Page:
Rolland Workshop

Last week I attended a one-day session of a Paul Rolland String Pedagogy Workshop.  Paul Rolland was violist and violin teacher who emphasized the importance of freedom of movement in string playing.  He created a series of films that demonstrate various techniques in string playing. The films are particularly helpful for string teachers because Rolland used actual developing violin students to show teaching strategies. The workshop I attended was a one-week program at George Mason University. Since I hadn't heard about or attended the program before, I elected to go to the program's "sampler" day. The sessions included helpful information on teaching students about bow control and bowing techniques. It was wonderful to get a little teaching refresher and trade ideas with other string teachers.  Below is a picture of violin teacher Lucy Manning demonstrating how to teach bow bouncing (spiccato) to even very young students - our guinea pigs for the afternoon!

Paul Rolland Workshop

Lesson Slots: Get'em While They're Hot!

Hope everyone has had a wonderful summer! As Summer 2012 comes to a close and the temperatures are becoming (ever-so-slightly!) cooler, parents are looking ahead to get their kids back into lessons for the fall. Now is the time sign your son or daughter up for music lessons! This is a very busy time of year for private music teachers. Continuing students return from vacation ready to resume lessons and prepare for the upcoming school year.  Brand-spanking-new students, eager to have a head-start on their school strings program, are also signing on for lessons. I currently have just a couple of spaces available for new violin and viola students, so if you are considering it, please do email me asap! A few performances coming up:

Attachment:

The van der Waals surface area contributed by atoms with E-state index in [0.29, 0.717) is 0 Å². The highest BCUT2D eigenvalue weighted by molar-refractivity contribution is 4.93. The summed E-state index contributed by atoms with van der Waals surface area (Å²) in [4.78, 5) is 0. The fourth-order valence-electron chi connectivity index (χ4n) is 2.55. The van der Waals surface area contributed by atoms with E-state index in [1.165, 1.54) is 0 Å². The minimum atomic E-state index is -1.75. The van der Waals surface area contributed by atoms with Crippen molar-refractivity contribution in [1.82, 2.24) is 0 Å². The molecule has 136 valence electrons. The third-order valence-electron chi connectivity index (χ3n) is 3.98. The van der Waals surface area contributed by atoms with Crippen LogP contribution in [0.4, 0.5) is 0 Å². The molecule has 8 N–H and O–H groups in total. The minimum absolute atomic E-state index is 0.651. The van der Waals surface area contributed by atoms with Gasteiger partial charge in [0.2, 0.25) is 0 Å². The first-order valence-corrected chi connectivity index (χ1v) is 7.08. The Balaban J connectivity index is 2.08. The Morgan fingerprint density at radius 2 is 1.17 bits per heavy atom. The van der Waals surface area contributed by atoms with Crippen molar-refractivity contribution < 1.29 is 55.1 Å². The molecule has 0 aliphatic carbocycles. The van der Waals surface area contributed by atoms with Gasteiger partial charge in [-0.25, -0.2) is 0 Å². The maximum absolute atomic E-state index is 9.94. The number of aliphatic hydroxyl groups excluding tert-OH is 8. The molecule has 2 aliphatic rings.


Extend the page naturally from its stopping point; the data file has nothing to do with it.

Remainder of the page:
The Importance of Ensemble Playing

I sometimes hear that students who are participating solely in private instrumental lessons will become bored and disinterested.  Admittedly, playing music all by yourself can occasionally become lonely, and, let’s face it – boring. I encourage all of my students to become involved in some ensemble music-making, whether it’s in school, in an Area Orchestra, a youth orchestra program, or a little chamber music! Some  excellent local youth orchestra programs I recommend are the American Youth Philharmonic Orchestras, Youth Orchestras of Prince William, or The Youth Orchestras of Fairfax.

Ensembles give students a chance to improve all aspects of their playing, including rhythm, intonation, and sight-reading. It’s a great way for students to meet peers with similar interests and enjoy a whole new aspect of learning an instrument. Music isn’t just about playing in one’s own practice bubble – it’s about listening, communicating, and interacting with others via your instrument.